Sara Curran: In one way or another, I have been asking questions about globalization for most of my academic career. Long ago, I spent a summer working as a research scientist at the Ford Foundation in their Rural Development Program. There they were seeking to articulate a funding program that recognized how rural development challenges in the global north were structurally linked to rural development challenges in the global south. They were one of the first philanthropic organizations to ask fundamental questions about structural linkages between global and local phenomenon. Since then, I have been asking questions about de-industrialization and re-industrialization, the globalization of food trade, demographic dynamics, and climate change. In addition, for a number of years, I directed the University of Washington’s Global Studies Program and sought to push undergraduate and graduate curricula beyond the disciplinary boundaries of international relations and studies. There is a dearth of established evidence and theories from which to effectively articulate arguments within the field of global studies. Thus, I was delighted to join the editorial board of GP because it truly seeks to push our intellectual boundaries and to substantively establish a body of knowledge that systematically investigates the multifaceted structural linkages between global and local without undue simplification, with plenty of nuance, and recognition of the powerfully dynamic interplay between structure and agency.
UC Press: If academics reading this post would like to submit their work to your section, what should they do?
Sara Curran: I am happy to be contacted directly about possible submissions and provide some guidance and feedback, although authors should know that when they do submit their papers, they will be subjected to a blind peer review. I would love to see papers that identify, elaborate upon, and evaluate the formation, function, strength and mutability of global organizations and institutions or organizations in relation to local contexts. Alternatively, I would love to see papers that examine the emergence of local organizations and institutions that resist, challenge, or seek to transform global institutions and organizations. We really need more systematic examinations, comparisons, and elaborations of global-local organizational linkages that are being enacted up and shaping people’s lives. These might be those that emerge in the face of existential threats like climate change, or those that are endogenously emergent like migration or economic development, or even those that are combination of both exogenous and endogenous forces like war, cyber threats or populist movements. Finally, and most importantly, I would hope that papers in SIOR would seek to evaluate or identify the mechanisms that structure global-local forms, processes, and relations defining institutions and organizations–including such elements as the norms, rules, and strategies enacted by individuals and their meaningful associations.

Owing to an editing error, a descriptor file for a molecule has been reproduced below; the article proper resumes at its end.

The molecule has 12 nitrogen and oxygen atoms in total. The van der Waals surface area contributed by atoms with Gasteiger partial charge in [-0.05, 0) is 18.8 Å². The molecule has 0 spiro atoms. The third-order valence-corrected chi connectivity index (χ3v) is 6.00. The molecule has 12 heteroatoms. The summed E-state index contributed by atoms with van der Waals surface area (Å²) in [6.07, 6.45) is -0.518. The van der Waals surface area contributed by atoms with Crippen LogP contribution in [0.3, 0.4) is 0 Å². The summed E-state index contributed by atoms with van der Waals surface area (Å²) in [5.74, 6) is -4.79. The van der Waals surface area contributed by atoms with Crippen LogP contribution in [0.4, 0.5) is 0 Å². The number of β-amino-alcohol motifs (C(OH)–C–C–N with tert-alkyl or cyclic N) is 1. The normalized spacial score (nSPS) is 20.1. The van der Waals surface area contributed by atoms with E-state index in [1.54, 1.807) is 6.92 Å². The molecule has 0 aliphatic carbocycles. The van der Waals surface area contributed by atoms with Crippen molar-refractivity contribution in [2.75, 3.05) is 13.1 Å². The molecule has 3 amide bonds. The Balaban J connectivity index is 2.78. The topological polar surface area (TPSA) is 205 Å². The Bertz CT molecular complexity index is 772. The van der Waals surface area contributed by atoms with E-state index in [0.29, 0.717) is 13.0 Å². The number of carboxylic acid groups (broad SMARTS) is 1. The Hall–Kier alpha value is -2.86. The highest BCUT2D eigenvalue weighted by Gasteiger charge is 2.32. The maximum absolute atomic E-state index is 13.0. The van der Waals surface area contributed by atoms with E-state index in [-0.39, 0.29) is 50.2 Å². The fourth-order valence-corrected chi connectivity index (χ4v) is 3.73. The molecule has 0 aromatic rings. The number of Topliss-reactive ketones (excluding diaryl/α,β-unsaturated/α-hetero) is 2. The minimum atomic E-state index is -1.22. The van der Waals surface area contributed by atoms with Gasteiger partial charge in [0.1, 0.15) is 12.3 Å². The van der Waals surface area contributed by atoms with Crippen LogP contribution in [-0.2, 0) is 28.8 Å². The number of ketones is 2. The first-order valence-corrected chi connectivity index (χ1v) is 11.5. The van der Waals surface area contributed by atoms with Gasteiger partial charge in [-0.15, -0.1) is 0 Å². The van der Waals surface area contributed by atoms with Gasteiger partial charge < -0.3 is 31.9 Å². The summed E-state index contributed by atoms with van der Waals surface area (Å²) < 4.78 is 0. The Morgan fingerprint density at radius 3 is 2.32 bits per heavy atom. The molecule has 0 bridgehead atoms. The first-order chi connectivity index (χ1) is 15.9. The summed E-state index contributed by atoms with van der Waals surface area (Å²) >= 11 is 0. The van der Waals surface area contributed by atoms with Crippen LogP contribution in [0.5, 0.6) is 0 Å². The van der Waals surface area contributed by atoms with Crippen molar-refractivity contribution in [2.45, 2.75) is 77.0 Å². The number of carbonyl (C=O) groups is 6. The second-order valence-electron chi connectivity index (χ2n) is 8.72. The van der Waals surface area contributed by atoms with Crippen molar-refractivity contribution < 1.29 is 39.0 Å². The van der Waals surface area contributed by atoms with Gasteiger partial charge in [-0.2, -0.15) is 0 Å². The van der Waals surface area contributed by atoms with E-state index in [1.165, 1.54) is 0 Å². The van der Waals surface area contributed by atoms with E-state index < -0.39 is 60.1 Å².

UC Press: Thanks for your work on Global Perspectives, and here’s to a successful launch of your section!
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About Global Perspectives
Global Perspectives is a peer-reviewed, transdisciplinary journal seeking to advance social science research and debates in a globalizing world, specifically in terms of concepts, theories, methodologies, and evidence bases. The journal is devoted to the study of global patterns and developments across a wide range of topics and fields, among them trade and markets, security and sustainability, communication and media, justice and law, governance and regulation, culture and value systems, identities, environmental interfaces, technology-society interfaces, shifting geographies and migration.